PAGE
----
Jerry Zgoda of the Star Tribune passed along a letter that David Kahn wrote to the fans today. It's on the Strib website, and I think somebody else posted it on this site also. In the letter, Kahn reveals his three "threshold" criteria in looking for a coach, that any candidate had to agree to before being considered.
A) the Timberwolves will be a player-development program, which I assume means there will be no big moves for star veterans any time soon, but rather the drafting and teaching of young talent for the next few years. Fine by me.
B) The young talent will see significant playing time and be given some freedom to learn and make mistakes. Also fine by me, except Rambis may have tied his own noose two or three years down the road by agreeing to that.
C) The Timberwolves will be a running team. The new coach must install an up-tempo system. This is the one criteria I see a problem with. More below the fold.
The Wolves' two best players are fairly un-athletic, but highly skilled, power forwards. Kevin Love is a good outlet passer (although he didn't really show it in the NBA last year. Maybe that skill doesn't translate to the pro game?), but other than that one skill, neither player is really suited to play an up-tempo game. Al Jefferson is at his best when you feed him the ball, get out of his way, and let him work his low-post magic. Love is at his best when he's getting putbacks, freeing up space down low by stepping out for a mid-range jumper, and running the pick-and-roll. Unless Kahn is planning to deal Jefferson next offseason, which I think would be a mistake, I don't see the logic. Why insist on a "running identity" when the two cornerstones of your franchise can't really get up and down the floor?
It would be different if, after interviewing all these candidates and deciding Rambis was the best choice, the two of them sat down and determined that a running style would be the best option, and they have (or can assemble) a roster to play that style. But the fact that any candidate had to agree with an up-tempo offense to even be CONSIDERED is not a good thing. Kahn seems like a pretty smart guy, and a pretty good administrator. But he doesn't have a background, or a reputation, as a great basketball mind. I don't like that he alone decides the playing identity of this team, rather than someone who has been playing and coaching the game for years, like Rambis.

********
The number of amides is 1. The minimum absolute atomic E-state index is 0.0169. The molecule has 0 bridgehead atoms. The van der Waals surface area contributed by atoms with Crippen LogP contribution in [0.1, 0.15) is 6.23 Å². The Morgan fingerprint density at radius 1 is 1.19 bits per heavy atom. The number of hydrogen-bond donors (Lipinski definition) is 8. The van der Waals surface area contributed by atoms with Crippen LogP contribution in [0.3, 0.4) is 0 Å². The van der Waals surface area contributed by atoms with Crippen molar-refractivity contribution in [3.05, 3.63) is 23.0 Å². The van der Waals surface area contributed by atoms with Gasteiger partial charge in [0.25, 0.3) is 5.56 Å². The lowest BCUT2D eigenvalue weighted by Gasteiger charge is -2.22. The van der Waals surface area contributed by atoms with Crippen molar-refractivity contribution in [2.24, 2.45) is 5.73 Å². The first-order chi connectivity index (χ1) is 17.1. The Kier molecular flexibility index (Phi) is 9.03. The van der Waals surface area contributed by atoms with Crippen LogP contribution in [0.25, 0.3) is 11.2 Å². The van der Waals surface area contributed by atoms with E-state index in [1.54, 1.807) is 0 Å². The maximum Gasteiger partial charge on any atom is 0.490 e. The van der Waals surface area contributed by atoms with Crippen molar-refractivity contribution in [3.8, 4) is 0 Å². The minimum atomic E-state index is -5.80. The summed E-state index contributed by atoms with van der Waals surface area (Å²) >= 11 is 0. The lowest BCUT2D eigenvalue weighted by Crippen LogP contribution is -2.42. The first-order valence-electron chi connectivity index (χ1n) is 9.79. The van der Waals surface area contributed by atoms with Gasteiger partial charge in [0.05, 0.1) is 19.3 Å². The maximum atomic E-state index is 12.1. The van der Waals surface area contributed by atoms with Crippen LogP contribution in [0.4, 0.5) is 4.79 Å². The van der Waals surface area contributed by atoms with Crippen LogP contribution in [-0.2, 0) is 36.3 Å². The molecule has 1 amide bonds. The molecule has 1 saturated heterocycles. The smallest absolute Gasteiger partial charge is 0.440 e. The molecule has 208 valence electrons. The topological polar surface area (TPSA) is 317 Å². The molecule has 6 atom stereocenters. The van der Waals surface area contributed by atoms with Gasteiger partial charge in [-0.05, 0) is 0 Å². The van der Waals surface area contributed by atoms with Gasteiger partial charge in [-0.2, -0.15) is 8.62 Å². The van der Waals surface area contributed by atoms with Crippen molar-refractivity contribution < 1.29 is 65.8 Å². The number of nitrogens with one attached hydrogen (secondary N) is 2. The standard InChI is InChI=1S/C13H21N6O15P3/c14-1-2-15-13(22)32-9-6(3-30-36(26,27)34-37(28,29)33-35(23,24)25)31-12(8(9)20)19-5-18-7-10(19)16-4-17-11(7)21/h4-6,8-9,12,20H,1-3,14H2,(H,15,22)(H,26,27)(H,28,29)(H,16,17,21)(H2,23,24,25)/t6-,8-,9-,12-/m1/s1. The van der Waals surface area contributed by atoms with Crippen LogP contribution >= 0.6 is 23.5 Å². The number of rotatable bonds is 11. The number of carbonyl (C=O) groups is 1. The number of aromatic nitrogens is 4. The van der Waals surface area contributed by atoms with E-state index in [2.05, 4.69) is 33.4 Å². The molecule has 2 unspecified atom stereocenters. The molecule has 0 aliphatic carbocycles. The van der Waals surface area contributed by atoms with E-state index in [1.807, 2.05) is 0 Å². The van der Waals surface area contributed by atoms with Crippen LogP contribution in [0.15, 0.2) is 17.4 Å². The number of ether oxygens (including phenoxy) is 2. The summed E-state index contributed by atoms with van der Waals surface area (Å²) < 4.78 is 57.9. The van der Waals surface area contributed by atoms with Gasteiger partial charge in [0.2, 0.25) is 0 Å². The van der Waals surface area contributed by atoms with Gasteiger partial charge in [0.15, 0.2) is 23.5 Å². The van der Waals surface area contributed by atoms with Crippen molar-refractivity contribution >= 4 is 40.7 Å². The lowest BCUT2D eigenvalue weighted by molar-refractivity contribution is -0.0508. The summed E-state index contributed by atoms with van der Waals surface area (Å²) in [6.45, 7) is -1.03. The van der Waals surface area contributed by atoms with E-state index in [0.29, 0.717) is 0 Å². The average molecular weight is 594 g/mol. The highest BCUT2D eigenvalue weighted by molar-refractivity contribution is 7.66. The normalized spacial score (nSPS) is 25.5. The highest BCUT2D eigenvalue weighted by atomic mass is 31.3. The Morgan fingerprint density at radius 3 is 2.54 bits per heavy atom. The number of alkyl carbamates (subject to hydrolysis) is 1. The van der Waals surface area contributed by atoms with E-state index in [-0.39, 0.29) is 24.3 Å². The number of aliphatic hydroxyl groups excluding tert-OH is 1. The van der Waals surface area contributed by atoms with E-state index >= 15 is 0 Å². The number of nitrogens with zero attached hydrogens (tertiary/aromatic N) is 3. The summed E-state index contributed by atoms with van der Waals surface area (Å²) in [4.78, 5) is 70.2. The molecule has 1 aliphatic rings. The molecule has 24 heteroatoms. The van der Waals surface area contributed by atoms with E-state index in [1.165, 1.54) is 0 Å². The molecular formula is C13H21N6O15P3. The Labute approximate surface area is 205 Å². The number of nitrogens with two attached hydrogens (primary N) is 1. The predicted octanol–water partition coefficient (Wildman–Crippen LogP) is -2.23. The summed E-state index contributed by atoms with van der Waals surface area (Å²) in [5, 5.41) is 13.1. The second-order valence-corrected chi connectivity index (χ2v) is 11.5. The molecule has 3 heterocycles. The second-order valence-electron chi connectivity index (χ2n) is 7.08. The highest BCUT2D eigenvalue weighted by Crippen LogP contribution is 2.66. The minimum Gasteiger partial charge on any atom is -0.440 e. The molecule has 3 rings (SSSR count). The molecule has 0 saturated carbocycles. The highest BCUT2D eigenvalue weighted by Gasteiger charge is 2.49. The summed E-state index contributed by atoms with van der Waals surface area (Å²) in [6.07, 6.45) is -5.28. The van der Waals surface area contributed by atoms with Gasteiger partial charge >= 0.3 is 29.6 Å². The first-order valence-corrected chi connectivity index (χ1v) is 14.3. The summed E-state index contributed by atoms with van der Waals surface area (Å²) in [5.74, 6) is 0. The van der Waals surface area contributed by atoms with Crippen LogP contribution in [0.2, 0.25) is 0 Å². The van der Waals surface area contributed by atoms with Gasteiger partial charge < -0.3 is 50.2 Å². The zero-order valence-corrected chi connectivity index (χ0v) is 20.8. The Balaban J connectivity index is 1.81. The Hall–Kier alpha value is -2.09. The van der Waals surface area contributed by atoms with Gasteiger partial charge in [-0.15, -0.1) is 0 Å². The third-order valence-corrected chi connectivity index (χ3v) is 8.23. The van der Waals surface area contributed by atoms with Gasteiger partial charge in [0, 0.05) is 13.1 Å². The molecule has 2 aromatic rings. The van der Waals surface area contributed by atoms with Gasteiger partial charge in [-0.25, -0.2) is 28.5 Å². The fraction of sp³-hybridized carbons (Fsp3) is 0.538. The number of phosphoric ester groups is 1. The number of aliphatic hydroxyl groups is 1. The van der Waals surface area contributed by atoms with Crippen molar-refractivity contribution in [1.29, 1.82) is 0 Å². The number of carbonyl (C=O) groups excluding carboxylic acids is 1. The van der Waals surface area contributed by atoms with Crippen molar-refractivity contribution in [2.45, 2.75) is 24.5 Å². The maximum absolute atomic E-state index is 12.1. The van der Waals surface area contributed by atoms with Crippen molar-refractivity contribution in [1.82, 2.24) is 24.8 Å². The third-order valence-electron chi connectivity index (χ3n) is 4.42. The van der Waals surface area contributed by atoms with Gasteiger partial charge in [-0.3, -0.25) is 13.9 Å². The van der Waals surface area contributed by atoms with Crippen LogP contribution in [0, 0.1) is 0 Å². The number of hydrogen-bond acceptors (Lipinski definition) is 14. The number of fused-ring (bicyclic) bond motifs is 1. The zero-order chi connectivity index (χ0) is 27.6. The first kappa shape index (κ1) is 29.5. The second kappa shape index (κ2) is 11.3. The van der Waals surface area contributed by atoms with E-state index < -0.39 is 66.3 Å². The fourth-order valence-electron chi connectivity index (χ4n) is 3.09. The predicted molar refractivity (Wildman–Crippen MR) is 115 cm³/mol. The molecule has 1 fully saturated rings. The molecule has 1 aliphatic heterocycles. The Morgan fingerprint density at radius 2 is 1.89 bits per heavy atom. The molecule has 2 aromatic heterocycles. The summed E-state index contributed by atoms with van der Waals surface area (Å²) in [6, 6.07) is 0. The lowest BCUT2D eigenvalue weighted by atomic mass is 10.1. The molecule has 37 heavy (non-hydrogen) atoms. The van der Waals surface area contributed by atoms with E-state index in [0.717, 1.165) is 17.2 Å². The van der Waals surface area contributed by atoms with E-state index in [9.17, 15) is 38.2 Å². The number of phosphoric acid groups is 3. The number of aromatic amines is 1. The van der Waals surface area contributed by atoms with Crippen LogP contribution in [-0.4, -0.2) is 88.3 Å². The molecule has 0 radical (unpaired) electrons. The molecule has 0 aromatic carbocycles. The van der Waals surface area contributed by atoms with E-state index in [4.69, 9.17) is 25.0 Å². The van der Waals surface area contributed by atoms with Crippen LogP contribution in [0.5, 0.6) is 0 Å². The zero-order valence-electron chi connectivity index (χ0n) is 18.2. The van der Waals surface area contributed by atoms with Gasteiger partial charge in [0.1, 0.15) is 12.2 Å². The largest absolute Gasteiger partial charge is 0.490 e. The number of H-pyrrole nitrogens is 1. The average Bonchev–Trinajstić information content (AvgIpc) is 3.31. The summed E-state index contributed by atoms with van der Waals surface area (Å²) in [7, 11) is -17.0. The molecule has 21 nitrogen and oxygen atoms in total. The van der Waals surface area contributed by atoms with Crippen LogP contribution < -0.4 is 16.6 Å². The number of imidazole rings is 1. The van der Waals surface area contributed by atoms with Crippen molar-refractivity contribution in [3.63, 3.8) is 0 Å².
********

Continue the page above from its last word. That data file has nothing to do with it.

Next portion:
Up-tempo basketball is exciting to watch. It would make for a more fan-friendly game. And I'll admit, if given a choice -- in a vacuum -- of cheering for a fast-paced team or a half-court one, I'd choose the former. But more than I want to watch a high-flying team, I want to watch the talents of my team's best players maximized and exploited. Winning puts butts in the seats a lot faster than pace of play. Does anybody think that fans of the Lakers, Spurs, or Celtics think "Man, it's nice to have a good team, but I'd go to a lot more games if they just ran a damn fast break every now and then!" No, because when executed well, half-court basketball is plenty fun to watch. I just hope Kahn isn't insisting on molding a "running team" because he thinks the fans will appreciate it. Us fans, David, we appreciate playoff (and someday, hopefully, championship) caliber basketball. Playing to your strengths is the best way get there.